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101 More Things Every College Graduate Should Know About American History
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December 1987 | Volume 38, Issue 8
Civil War general Hooker’s nickname was not given him because of his bold, aggressive tactics, though he was anything but a cautious commander. During General McClellan’s 1862 campaign against Richmond, a lastminute Associated Press dispatch reached the New York Courier and Enquirer just as the paper was going to press. It began: “Fighting—Joe Hooker,” meaning that what followed was to be added to earlier accounts of the action involving Hooker’s corps. The compositor, however, set it up as a heading, “Fighting Joe Hooker,” and after publication the name caught on. Hooker claimed not to like the name, saying, “It sounds like Fighting Fool,” and “People will think I am a highwayman or bandit.”
Nowadays we call “ordinary” economic downturns “recessions”: in early times they were called “panics.” There have been a lot of them:
In 1819 the boom that had followed the War of 1812 ended. The downturn that followed was triggered by the revival of European agriculture after the ending of the Napoleonic Wars and by the contraction of credit instituted by the Second Bank of the United States, which was paying off loans that had been made to finance the Louisiana Purchase. Sales of undeveloped land on the frontier then slowed to a trickle, and the price of cotton and other crops dropped sharply. Many farmers were unable to pay their debts, and this led to foreclosures and to numerous bank failures. The bad times lasted until about 1822. Although the Bank of the United States was not really responsible for the troubles, many Westerners blamed it. Among them was Andrew Jackson, who took his revenge, so to speak, by vetoing a bill to extend the charter of the bank in 1832. Ironically, this set in motion events that led to the…
The transfer of federal money from the conservative Bank of the United States to the “wildcat” state banks after President Jackson had vetoed the bill extending the charter of the bank enabled the wildcats to make credit available on easy terms. This led to soaring land sales in the West (up from $2,600,000 in 1832 to $24,900,000 in 1836) and an accompanying boom in canal and road construction, the latter largely financed by British investors. But in 1836 Jackson issued the Specie Circular, which required purchasers of government land to pay for it with gold or silver. This caused purchasers to withdraw specie from the banks and to buy less land. The loss of their gold and silver reserves in turn led to the restriction of bank credit and to many bank failures. The panic occurred when every bank in the country had to suspend converting its paper currency into specie on demand. Conditions improved thereafter, and in 1838 the banks resumed specie payments; but the revival was short-lived. The economy remained depressed until 1843.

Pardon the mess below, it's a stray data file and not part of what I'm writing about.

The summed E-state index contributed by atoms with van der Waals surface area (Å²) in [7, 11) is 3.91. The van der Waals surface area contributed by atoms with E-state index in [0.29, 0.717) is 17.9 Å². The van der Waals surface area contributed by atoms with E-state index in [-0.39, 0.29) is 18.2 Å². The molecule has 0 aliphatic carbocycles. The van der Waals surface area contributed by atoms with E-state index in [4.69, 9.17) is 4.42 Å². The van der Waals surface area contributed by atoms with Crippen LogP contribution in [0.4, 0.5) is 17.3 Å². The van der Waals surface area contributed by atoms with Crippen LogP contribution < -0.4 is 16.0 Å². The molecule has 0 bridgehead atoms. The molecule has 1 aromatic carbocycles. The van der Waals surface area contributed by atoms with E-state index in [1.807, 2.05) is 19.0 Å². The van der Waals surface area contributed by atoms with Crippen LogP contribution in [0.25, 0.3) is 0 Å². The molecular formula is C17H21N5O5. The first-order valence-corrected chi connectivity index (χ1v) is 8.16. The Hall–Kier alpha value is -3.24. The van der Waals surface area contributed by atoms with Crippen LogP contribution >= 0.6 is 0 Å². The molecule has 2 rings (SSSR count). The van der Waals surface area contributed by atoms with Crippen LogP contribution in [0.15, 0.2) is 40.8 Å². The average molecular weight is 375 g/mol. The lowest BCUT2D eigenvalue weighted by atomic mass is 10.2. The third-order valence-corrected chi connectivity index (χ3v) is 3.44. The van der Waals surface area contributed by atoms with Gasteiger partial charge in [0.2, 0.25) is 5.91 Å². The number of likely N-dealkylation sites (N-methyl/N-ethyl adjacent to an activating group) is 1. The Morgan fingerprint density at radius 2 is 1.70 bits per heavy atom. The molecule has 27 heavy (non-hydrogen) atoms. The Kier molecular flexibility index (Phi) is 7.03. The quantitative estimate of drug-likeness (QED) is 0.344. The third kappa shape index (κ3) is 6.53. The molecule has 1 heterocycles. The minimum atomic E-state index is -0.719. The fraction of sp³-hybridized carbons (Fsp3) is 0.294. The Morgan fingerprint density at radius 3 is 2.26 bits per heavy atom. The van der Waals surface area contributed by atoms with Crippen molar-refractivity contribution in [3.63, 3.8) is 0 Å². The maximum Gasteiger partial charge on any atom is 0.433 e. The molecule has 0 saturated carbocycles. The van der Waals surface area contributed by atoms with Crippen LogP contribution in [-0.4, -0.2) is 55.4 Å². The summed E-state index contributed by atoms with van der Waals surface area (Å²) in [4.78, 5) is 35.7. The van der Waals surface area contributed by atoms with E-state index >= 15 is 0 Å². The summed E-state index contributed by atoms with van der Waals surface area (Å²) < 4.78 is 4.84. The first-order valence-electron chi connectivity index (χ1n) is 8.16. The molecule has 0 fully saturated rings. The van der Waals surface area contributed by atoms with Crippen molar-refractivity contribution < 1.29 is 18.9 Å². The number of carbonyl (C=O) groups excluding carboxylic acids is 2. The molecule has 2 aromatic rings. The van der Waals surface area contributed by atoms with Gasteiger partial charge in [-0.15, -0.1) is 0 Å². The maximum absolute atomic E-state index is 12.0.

61 Panic of 1857.
This downturn was the result of falling grain prices caused by a big increase in Russian exports of wheat after the Crimean War. As a result, Western farmers could buy less, and their declining consumption hurt the business of both Eastern manufacturers and the railroads. The bankruptcy of the Ohio Life Insurance and Trust Company in August 1857 was followed by the collapse of many hundreds of rural banks. The Southern states were hurt less by the bad times because the European demand for cotton remained high. This strengthened Southerners’ confidence in the viability of their slave economy.
62 Panic of 1873.
The failure of the banking house of Jay Cooke and Company precipitated this panic, which was by far the most severe one up to that date. The New York Stock Exchange had to be shut down for ten days to check the steep decline of prices. But like all others, the causes of the following economic downturn, which lasted for several years, were complex. Dislocations caused by the Civil War played a part, but more important were the reckless overbuilding of American railroads and the opening of the Suez Canal, which caused major readjustments in world trade patterns. The year 1873 also marked the beginning of a period of severe worldwide price deflation that extended far beyond the bad times of the mid-1870s.